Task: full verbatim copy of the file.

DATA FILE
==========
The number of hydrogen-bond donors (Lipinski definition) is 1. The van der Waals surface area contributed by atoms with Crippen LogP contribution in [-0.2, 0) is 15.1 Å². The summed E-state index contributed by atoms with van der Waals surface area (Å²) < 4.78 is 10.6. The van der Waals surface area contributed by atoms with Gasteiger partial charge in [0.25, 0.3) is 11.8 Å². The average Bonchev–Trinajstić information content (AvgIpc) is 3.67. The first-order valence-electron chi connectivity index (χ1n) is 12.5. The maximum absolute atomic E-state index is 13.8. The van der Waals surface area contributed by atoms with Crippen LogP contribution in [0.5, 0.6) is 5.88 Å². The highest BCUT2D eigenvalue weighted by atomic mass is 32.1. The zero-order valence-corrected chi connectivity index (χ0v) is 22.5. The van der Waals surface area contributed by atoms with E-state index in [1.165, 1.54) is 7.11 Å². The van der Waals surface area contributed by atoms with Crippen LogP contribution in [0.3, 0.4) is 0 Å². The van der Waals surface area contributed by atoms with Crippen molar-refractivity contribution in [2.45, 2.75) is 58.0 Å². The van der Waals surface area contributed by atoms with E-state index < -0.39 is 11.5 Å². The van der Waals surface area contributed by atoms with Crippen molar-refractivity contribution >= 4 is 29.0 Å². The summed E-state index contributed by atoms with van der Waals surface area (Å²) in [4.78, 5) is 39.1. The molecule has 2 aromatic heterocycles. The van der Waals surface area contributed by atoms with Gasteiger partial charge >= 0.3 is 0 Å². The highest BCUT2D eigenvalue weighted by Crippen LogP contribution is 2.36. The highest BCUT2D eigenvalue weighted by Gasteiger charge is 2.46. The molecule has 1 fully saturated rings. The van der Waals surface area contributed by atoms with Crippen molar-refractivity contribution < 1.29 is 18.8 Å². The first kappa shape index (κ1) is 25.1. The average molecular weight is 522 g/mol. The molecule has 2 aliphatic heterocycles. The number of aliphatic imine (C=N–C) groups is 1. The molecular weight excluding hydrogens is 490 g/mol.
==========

The number of hydrogen-bond donors (Lipinski definition) is 1. The van der Waals surface area contributed by atoms with Crippen LogP contribution in [-0.2, 0) is 15.1 Å². The summed E-state index contributed by atoms with van der Waals surface area (Å²) < 4.78 is 10.6. The van der Waals surface area contributed by atoms with Gasteiger partial charge in [0.25, 0.3) is 11.8 Å². The average Bonchev–Trinajstić information content (AvgIpc) is 3.67. The first-order valence-electron chi connectivity index (χ1n) is 12.5. The maximum absolute atomic E-state index is 13.8. The van der Waals surface area contributed by atoms with Crippen LogP contribution in [0.5, 0.6) is 5.88 Å². The highest BCUT2D eigenvalue weighted by atomic mass is 32.1. The zero-order valence-corrected chi connectivity index (χ0v) is 22.5. The van der Waals surface area contributed by atoms with E-state index in [1.165, 1.54) is 7.11 Å². The van der Waals surface area contributed by atoms with Crippen LogP contribution in [0.3, 0.4) is 0 Å². The van der Waals surface area contributed by atoms with Crippen molar-refractivity contribution in [2.45, 2.75) is 58.0 Å². The van der Waals surface area contributed by atoms with E-state index < -0.39 is 11.5 Å². The van der Waals surface area contributed by atoms with Crippen molar-refractivity contribution >= 4 is 29.0 Å². The summed E-state index contributed by atoms with van der Waals surface area (Å²) in [4.78, 5) is 39.1. The molecule has 2 aromatic heterocycles. The van der Waals surface area contributed by atoms with Gasteiger partial charge >= 0.3 is 0 Å². The highest BCUT2D eigenvalue weighted by Crippen LogP contribution is 2.36. The highest BCUT2D eigenvalue weighted by Gasteiger charge is 2.46. The molecule has 1 fully saturated rings. The van der Waals surface area contributed by atoms with Crippen molar-refractivity contribution < 1.29 is 18.8 Å². The first kappa shape index (κ1) is 25.1. The average molecular weight is 522 g/mol. The molecule has 2 aliphatic heterocycles. The number of aliphatic imine (C=N–C) groups is 1. The molecular weight excluding hydrogens is 490 g/mol.